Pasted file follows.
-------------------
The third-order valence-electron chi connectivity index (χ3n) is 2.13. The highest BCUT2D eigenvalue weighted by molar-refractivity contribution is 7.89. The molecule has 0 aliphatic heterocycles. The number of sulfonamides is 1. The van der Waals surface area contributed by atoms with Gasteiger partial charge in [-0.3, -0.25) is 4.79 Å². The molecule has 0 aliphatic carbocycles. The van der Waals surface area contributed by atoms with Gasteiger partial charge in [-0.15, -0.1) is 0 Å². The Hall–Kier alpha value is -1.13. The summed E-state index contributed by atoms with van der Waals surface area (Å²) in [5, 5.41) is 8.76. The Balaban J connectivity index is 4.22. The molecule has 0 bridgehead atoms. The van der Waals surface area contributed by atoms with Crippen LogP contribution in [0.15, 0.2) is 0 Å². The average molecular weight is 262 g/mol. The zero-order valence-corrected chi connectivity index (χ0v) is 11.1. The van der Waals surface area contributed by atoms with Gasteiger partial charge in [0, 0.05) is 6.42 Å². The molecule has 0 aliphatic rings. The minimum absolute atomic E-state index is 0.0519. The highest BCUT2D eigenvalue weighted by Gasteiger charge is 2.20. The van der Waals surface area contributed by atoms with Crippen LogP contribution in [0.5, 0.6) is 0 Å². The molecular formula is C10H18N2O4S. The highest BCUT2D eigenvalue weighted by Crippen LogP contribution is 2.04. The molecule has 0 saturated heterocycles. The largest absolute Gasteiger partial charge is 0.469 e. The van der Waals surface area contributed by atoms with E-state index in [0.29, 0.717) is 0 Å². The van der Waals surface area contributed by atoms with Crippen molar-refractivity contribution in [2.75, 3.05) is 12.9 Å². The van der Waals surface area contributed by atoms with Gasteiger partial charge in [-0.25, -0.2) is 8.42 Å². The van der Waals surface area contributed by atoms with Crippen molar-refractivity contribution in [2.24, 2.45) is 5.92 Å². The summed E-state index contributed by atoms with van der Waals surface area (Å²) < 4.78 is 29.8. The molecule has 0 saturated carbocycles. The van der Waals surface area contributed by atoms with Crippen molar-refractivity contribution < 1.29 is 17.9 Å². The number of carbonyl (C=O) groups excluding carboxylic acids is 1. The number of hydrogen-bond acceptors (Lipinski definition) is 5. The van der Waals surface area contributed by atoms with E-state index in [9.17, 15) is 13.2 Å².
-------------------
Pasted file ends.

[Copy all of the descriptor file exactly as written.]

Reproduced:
The third-order valence-electron chi connectivity index (χ3n) is 2.13. The highest BCUT2D eigenvalue weighted by molar-refractivity contribution is 7.89. The molecule has 0 aliphatic heterocycles. The number of sulfonamides is 1. The van der Waals surface area contributed by atoms with Gasteiger partial charge in [-0.3, -0.25) is 4.79 Å². The molecule has 0 aliphatic carbocycles. The van der Waals surface area contributed by atoms with Gasteiger partial charge in [-0.15, -0.1) is 0 Å². The Hall–Kier alpha value is -1.13. The summed E-state index contributed by atoms with van der Waals surface area (Å²) in [5, 5.41) is 8.76. The Balaban J connectivity index is 4.22. The molecule has 0 bridgehead atoms. The van der Waals surface area contributed by atoms with Crippen LogP contribution in [0.15, 0.2) is 0 Å². The average molecular weight is 262 g/mol. The zero-order valence-corrected chi connectivity index (χ0v) is 11.1. The van der Waals surface area contributed by atoms with Gasteiger partial charge in [0, 0.05) is 6.42 Å². The molecule has 0 aliphatic rings. The minimum absolute atomic E-state index is 0.0519. The highest BCUT2D eigenvalue weighted by Gasteiger charge is 2.20. The van der Waals surface area contributed by atoms with Crippen LogP contribution in [0.5, 0.6) is 0 Å². The molecular formula is C10H18N2O4S. The highest BCUT2D eigenvalue weighted by Crippen LogP contribution is 2.04. The molecule has 0 saturated heterocycles. The largest absolute Gasteiger partial charge is 0.469 e. The van der Waals surface area contributed by atoms with E-state index in [0.29, 0.717) is 0 Å². The van der Waals surface area contributed by atoms with Crippen molar-refractivity contribution in [2.75, 3.05) is 12.9 Å². The van der Waals surface area contributed by atoms with Gasteiger partial charge in [-0.25, -0.2) is 8.42 Å². The van der Waals surface area contributed by atoms with Crippen molar-refractivity contribution in [2.24, 2.45) is 5.92 Å². The summed E-state index contributed by atoms with van der Waals surface area (Å²) < 4.78 is 29.8. The molecule has 0 saturated carbocycles. The van der Waals surface area contributed by atoms with Crippen molar-refractivity contribution < 1.29 is 17.9 Å². The number of carbonyl (C=O) groups excluding carboxylic acids is 1. The number of hydrogen-bond acceptors (Lipinski definition) is 5. The van der Waals surface area contributed by atoms with E-state index in [9.17, 15) is 13.2 Å².